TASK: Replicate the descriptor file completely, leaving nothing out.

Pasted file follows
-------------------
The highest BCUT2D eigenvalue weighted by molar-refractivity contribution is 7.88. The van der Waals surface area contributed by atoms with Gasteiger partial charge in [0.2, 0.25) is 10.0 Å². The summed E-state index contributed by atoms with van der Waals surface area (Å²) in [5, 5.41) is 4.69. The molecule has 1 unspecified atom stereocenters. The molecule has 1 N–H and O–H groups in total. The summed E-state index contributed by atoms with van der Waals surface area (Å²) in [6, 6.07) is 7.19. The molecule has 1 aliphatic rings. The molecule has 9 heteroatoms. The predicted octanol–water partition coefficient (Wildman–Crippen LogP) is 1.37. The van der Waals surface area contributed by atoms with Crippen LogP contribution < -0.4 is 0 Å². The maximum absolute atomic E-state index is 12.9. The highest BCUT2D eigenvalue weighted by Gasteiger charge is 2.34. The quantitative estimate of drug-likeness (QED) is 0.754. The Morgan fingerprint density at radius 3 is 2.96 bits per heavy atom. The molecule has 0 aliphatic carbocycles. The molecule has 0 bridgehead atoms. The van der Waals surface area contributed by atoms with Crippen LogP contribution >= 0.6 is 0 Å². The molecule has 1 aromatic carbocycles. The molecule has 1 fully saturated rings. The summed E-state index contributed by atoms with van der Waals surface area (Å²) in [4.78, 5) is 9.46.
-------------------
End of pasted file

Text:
The highest BCUT2D eigenvalue weighted by molar-refractivity contribution is 7.88. The van der Waals surface area contributed by atoms with Gasteiger partial charge in [0.2, 0.25) is 10.0 Å². The summed E-state index contributed by atoms with van der Waals surface area (Å²) in [5, 5.41) is 4.69. The molecule has 1 unspecified atom stereocenters. The molecule has 1 N–H and O–H groups in total. The summed E-state index contributed by atoms with van der Waals surface area (Å²) in [6, 6.07) is 7.19. The molecule has 1 aliphatic rings. The molecule has 9 heteroatoms. The predicted octanol–water partition coefficient (Wildman–Crippen LogP) is 1.37. The van der Waals surface area contributed by atoms with Crippen LogP contribution < -0.4 is 0 Å². The maximum absolute atomic E-state index is 12.9. The highest BCUT2D eigenvalue weighted by Gasteiger charge is 2.34. The quantitative estimate of drug-likeness (QED) is 0.754. The Morgan fingerprint density at radius 3 is 2.96 bits per heavy atom. The molecule has 0 aliphatic carbocycles. The molecule has 0 bridgehead atoms. The van der Waals surface area contributed by atoms with Crippen LogP contribution >= 0.6 is 0 Å². The molecule has 1 aromatic carbocycles. The molecule has 1 fully saturated rings. The summed E-state index contributed by atoms with van der Waals surface area (Å²) in [4.78, 5) is 9.46.